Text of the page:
Haftarah Parashat Terumah
February 17, 2018 | 2 Adar 5778
1 Kings 5:26-6:13
King Solomon set about the practical work of building the Temple that his father, David, had dreamed of. The biblical storyteller gives us an elaborate description of the work detail Solomon sent to Lebanon to gather the lumber required for the building of the Temple in Jerusalem: “King Solomon imposed forced labor on all Israel; the levy came to 30,000 men. He sent them to Lebanon in shifts of 10,000 a month: they would spend one month in the Lebanon and two months at home.” (1 Kings 5:13-14)
The rabbinic sages wondered about the necessity of including these particular details in telling the story of the building of the Temple. But as we have seen, their keen eye and powerful imagination enabled them tease out significant messages from seemingly extraneous material found in the Tanakh.
In the version of the Talmud redacted in Eretz Yisrael, a sage named Rabbi Avin finds in the passage quoted above an important teaching about the divine hierarchy of values: “Said Rabbi Avin: The commandment of ‘peru ur’vu – be fruitful and multiply’ is more beloved on the Holy One Blessed be He than the building of the Temple. How do we know? [For it is written:] ‘they would spend one month in the Lebanon and two months at home.'” (Yerushalmi Ketubot 5:6 30b)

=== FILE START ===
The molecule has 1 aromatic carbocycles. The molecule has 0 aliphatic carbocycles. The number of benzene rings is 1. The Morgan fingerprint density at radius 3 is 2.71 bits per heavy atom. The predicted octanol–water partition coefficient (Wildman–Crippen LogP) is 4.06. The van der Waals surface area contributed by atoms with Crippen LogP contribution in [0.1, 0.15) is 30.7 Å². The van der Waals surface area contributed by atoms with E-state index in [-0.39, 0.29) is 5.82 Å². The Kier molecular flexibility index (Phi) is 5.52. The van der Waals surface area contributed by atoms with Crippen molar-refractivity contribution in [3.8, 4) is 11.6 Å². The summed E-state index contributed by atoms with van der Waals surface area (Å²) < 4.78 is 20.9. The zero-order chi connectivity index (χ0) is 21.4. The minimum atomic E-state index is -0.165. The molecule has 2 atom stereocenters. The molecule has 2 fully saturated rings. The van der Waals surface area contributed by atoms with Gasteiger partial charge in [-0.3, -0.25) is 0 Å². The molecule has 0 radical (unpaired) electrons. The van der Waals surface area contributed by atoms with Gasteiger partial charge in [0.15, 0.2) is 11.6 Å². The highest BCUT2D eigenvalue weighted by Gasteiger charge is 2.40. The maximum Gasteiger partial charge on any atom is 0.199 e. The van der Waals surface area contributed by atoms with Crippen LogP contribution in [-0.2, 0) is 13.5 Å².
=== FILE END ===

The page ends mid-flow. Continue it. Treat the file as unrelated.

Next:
It is not hard to follow Rabbi Avin’s reasoning. He deduces from the fact that one spends only one month away from home for the sake of building the Temple, while spending two months at home, that marital relations and procreation take precedence over something as vitally important as building of the Temple. While it is impossible to know whether this is really what King Solomon had in mind, Rabbi Avin’s interpretation gives us a window into his, and much of Rabbinic Judaism’s value system.
The significance of the Temple is apparent to all. It was the focal point of Jewish worship. Still, important as it was, it was a building of wood and stones. Rabbi Avin is expressing here his opinion that human relations and the proliferation of the Jewish people, and through it God’s message, take precedence in God’s eyes even over the building of the Temple.
Obviously, this is hyperbole but it expresses something important which is often forgotten. Where should Jewish priorities rest? Should we focus on material things and grand projects? Or should we focus on people, building strong families and thriving communities? Rabbi Avin’s preference is clear.